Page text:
La poltica nacional de la conservacin en Costa Rica fue modificada en SINAC (Sistema Nacional de Areas de Conservacin) hace aproximadamente una dcada (Banco Mundial 2000). Cambios importantes en las nuevas polticas incluyen el emparejamiento del manejo de la biodiversidad, el manejo del desarrollo sostenible y el uso del recurso (sitio en la web del SINAC, 2007). Este cambio desato crticas y muchos se preocuparon que el cambio pudiera dejar la poltica a favor del desarrollo en vez de la proteccin de la biodiversidad. El SINAC tambin cambio la estructura administrativa del manejo de la conservacin y condens setenta y ocho diversos territorios en once reas de conservacin que atravesaban todo el territorio de Costa Rica (Evans 1999).
546
Text in English.
650
Natural resource management and policy--Costa Rica
4
Manejo de recursos naturales y poltica--Costa Rica
653
Tropical Ecology 2007
Conservation policies
Ecologa Tropical 2007
Polticas de conservacin
655
Reports
720
CIEE
773
t Monteverde Institute : Tropical Ecology
856
u http://digital.lib.usf.edu/?m39.136



PAGE 1

1 Assessing the Effects of New and Old Conservation Policies in Costa Rica Danielle Knight Department of Earth and Environmental Sciences, University of Pennsylvania ABSTRACT Cost Rica's national conservation policy was recast into SINAC (National S ystem of Conservation Areas) about a decade ago (World Bank 2000). Major changes in the new policies include pairing the management of biodiversity and the management of sustainable development and resource use (SINAC website, 2007). This change sparked criticism and many worried that the shift might leave policy in favor of development instead of sheer protection for biodiversity. SINAC also changed the administrative structure of conservation management and condensed seventy eight different territories into eleven conservation areas spanning all of Costa Rica's territory (Evans 1999). Recent studies show that the state of conservation policy and its effectiveness in the country is less an effect of new policies than it is the way funding travels betwee n the central government and Conservation Areas. These areas generate enough money to sustain the country's conservation goals but the central government does not return enough of the generated revenue for these goals to be realized. RESUMEN La pol’tic a nacional de la conservaci—n en Costa Rica fue modificada en SINAC (Sistema Nacional de reas de Conservaci—n) hace alrededor de un a dŽcada (World Bank 2000). Los cambios principales en las nuevas pol’ticas incluyen la conjunci—n de la gerencia de la bi odiversidad y de la gerencia del desarrollo y del uso sostenibles del recurso (SINAC website, 2007). Este cambio desat— cr’ticas y muchos se preocuparon que el cambio pudo dejar la pol’tica en favor del desarrollo en vez de la protecci—n de la biodiversid ad. SINAC tambiŽn cambi— la estructura administrativa de la gerencia de la conservaci—n y condens— setenta y ocho diversos territorios en once ‡reas de conservaci—n que atravesaban todo el territorio de Costa Rica (Meffe and Carroll 1997). Las entrevista s conducidas aqu’ y otras investigaciones sugieren que el estado de la pol’tica de la conservaci—n y de su eficacia en el pa’s es un efecto menor de las nuevas pol’ticas que de la manera que fluye el financiamiento entre el gobierno central y las ‡reas de la conservaci—n. Estas ‡reas generan bastante dinero para sostener las metas de la conservaci—n del pa’s pero el gobierno central no vuelve bastante del dinero generado para que estas metas sean observadas (Hernandez, comunicaci—n personal). INTRODUC TION In recent years, many have begun to abandon conservation policies that approach biodiversity protection without considering a human presence. These traditional conservation tactics assign protected areas as reserves that no one should trespass onto. Countries whose population growth rates indicate a need for more development adopt more "counter narrative" conservation planning, however. This model incorporates both the need for conservation but does not ignore the effects of human activity on the e nvironment. Human needs are and will continue to increase with more population; thus, countries will have to develop ways of utilizing their natural resources without having exhaustive effects on them (Campbell 2002). Initiatives for sustainable developme nt have already begun among global organizations like the World Conservation Strategy and Caring for the Earth (Campbell 2002). Costa Rica has been a forerunner in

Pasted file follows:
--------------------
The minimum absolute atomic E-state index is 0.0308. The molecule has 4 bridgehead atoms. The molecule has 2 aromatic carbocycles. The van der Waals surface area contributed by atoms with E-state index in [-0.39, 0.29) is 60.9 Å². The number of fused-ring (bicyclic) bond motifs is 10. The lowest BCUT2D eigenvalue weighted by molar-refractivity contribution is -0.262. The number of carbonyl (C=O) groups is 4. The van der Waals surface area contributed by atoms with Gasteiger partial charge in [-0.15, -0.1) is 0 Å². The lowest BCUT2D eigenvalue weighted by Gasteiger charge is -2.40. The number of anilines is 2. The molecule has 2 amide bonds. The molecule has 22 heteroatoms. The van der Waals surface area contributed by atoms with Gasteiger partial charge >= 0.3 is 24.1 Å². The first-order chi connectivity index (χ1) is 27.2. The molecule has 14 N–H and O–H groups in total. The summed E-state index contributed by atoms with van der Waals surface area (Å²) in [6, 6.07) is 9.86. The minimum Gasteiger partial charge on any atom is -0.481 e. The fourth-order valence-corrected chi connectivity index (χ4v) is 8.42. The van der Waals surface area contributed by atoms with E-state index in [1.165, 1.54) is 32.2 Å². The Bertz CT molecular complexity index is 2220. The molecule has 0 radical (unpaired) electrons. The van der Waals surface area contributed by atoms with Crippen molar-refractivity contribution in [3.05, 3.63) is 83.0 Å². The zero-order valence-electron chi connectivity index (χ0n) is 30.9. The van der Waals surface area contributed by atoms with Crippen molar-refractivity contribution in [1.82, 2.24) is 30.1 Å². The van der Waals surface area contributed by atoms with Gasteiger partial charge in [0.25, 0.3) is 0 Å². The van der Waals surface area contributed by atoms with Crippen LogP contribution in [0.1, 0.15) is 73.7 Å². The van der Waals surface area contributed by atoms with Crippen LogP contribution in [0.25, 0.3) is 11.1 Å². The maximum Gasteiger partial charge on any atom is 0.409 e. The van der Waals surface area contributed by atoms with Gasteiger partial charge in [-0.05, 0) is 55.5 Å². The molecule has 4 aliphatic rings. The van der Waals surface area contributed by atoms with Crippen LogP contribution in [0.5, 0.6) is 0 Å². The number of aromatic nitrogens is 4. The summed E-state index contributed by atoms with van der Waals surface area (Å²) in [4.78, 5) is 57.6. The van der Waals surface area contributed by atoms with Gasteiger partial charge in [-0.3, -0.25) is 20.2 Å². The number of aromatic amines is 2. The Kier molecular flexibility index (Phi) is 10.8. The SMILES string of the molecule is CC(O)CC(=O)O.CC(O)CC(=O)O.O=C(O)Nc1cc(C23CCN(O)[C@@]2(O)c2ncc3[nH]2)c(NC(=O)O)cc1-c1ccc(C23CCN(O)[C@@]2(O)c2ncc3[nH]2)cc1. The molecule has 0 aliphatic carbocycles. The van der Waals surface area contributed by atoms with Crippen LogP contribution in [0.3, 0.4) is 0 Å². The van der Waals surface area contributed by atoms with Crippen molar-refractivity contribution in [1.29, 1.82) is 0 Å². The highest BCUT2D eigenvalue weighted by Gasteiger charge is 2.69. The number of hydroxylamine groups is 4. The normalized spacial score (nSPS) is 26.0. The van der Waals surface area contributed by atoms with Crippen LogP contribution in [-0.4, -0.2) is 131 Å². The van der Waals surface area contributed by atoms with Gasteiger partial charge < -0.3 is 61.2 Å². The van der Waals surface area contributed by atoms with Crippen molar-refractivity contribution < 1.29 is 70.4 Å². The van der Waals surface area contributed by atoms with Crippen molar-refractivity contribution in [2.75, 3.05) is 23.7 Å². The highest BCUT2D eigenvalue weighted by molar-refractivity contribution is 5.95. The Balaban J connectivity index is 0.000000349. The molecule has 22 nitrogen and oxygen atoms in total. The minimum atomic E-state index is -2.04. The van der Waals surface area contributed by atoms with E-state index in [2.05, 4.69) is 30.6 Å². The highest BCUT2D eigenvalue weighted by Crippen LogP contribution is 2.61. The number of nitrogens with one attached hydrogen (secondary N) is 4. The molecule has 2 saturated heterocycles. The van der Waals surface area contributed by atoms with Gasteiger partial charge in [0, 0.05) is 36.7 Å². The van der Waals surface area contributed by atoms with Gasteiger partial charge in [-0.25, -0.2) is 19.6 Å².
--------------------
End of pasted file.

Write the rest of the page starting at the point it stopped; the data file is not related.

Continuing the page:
PAGE 2